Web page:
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Redesigning crop varieties to win the race between climate change and food security
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Climate change poses daunting challenges to agricultural production and food security. Rising temperatures, shiftingweatherpatterns,andmore frequent extremeeventshave alreadydemonstratedtheir effectsonlocal, regional, and global agricultural systems. Crop varieties thatwithstand climate-related stresses and are suitable for cultivation in innovative croppingsystemswillbe crucial tomaximize risk avoidance, productivity, and profitability under climate-changed environments. We surveyed 588 expert stakeholders to predict current and novel traits that may be essential for future pearl millet, sorghum, maize, groundnut, cowpea, and common bean varieties, particularly in sub-SaharanAfrica.Wethen reviewthe current progress and prospects for breeding three prioritized future-essential traits for each of these crops. Experts predict that most current breeding priorities will remain important, but that rates of genetic gain must increase to keep pace with climate challenges and consumer demands. Importantly, the predicted future-essential traits include innovative breeding targets that must also be prioritized; for example, (1) optimized rhizosphere microbiome, with benefits for P, N, andwater use efficiency, (2) optimized performance across or in specific cropping systems, (3) lower nighttime respiration, (4) improved stover quality, and (5) increased early vigor. We further discuss cutting-edge tools and approaches to discover, validate, and incorporate novel genetic diversity fromexotic germplasminto breeding populations with unprecedented precision, accuracy, and speed.We conclude that the greatest challenge to developing crop varieties to win the race between climate change and food security might be our innovativeness in defining and boldness to breed for the traits of tomorrow.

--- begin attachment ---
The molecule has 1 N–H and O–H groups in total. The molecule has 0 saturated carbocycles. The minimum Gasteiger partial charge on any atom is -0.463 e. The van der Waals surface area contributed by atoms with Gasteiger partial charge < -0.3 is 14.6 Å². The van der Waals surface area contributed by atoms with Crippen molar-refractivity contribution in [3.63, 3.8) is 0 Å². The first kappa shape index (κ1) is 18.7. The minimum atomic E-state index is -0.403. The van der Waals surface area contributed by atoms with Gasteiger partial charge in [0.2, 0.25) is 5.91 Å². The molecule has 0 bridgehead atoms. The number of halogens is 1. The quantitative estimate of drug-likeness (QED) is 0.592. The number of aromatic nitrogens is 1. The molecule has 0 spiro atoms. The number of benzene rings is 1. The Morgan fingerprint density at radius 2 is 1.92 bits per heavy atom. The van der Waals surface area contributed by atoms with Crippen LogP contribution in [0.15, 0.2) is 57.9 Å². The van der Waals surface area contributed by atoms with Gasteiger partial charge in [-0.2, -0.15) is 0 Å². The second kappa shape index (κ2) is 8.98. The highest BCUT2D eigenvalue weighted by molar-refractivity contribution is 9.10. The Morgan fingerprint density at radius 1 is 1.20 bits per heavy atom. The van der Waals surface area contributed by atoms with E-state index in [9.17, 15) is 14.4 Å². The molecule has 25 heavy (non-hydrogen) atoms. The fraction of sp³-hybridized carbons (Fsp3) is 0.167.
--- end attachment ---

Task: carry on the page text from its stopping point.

We thank all respondents of the survey who gave their valuable time and shared their expertise, often enthusiastically and appreciative of the opportunity to benefit the global scientific community. We acknowledge Dr. Roi Ben David, Institute of Plant Sciences, ARO-Volcani Center, Bet Dagan, Israel, whose contributions to concepts and methods used in a survey for wheat during his sabbatical visit to CIMMYT during 2018– 2019 were useful in designing our survey. We also acknowledge the Excellence ...
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Permanent link to this itemhttps://hdl.handle.net/20.500.12478/8312
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